In operation for N=8 and an input value of 0.1011010×2**6 it is desired to convert the exponent range to [2**2,2**4]. The maximum exponent constant is set to two, and the minimum exponent constant is set to minus four. The exponent offset constant is set at zero. The exponent constant of 6 is input to the circuit of FIG. 1, and Eo=6, Es=0, Er=6 and Ec=2. Since 6 is less than 4, the output exponent signal Ef is clipped to 4. The mantissa portion is shifted to the right two places to produce an output mantissa of 0.0010110, or an output signal data word of 0.0010110×2**4.
For conversion of the floating point number format signal to fixed point [2**0], the maximum and minimum exponent constants are both set to zero and the exponent offset constant also is set to zero. Then E=6, Eo=6, Es=0, Er=6, Ec=6 and Ef is not used. The mantissa portion is shifted six bits to the right to become 00000001, or 0.0000001 in a fixed point notation, as the output data word for the output mantissa signal.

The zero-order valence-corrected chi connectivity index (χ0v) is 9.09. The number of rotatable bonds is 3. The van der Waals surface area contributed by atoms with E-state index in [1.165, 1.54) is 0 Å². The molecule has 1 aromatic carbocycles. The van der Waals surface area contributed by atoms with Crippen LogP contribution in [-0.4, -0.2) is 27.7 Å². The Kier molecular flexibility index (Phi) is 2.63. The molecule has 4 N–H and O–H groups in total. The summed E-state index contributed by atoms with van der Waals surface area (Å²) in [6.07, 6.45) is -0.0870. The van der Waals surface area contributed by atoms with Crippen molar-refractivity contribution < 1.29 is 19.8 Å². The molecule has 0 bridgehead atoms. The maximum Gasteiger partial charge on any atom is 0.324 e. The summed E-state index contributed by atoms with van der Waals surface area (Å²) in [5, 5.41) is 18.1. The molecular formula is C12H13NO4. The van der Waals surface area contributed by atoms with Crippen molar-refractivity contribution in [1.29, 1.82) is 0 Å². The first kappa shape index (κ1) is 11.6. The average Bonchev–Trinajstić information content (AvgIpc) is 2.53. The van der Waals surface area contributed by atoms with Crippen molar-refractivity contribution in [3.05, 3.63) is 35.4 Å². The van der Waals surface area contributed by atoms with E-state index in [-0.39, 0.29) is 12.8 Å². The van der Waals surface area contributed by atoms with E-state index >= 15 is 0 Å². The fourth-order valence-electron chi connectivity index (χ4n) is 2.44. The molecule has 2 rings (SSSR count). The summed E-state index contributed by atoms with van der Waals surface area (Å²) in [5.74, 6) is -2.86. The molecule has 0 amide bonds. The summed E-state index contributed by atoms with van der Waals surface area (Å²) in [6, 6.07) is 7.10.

In another example the exponent range is [2**8,2**13]. Then maximum exponent constant=8, minimum exponent constant=13, exponent offset constant=0, E=Eo=6, Es=0, Er=6, Ec=7 (clipped to zero) and Ef=8. The mantissa portion is clipped to its maximum in the output clip circuit 30 to produce an output mantissa signal data word of 0.1111111. The floating point number output data word becomes 0.1111111×2**8.
As a final example the exponent range is limited to [2**14,2**7]. Then the maximum exponent constant is 14, the minimum exponent constant is minus seven, the exponent offset constant is zero, E=Eo=6, Es=0, Er=6, Ef=6 and Ec=1 (clipped to zero). The mantissa portion is unshifted so that the output floating point number data word equals the input floating point number data word, namely 0.1011010×2**6.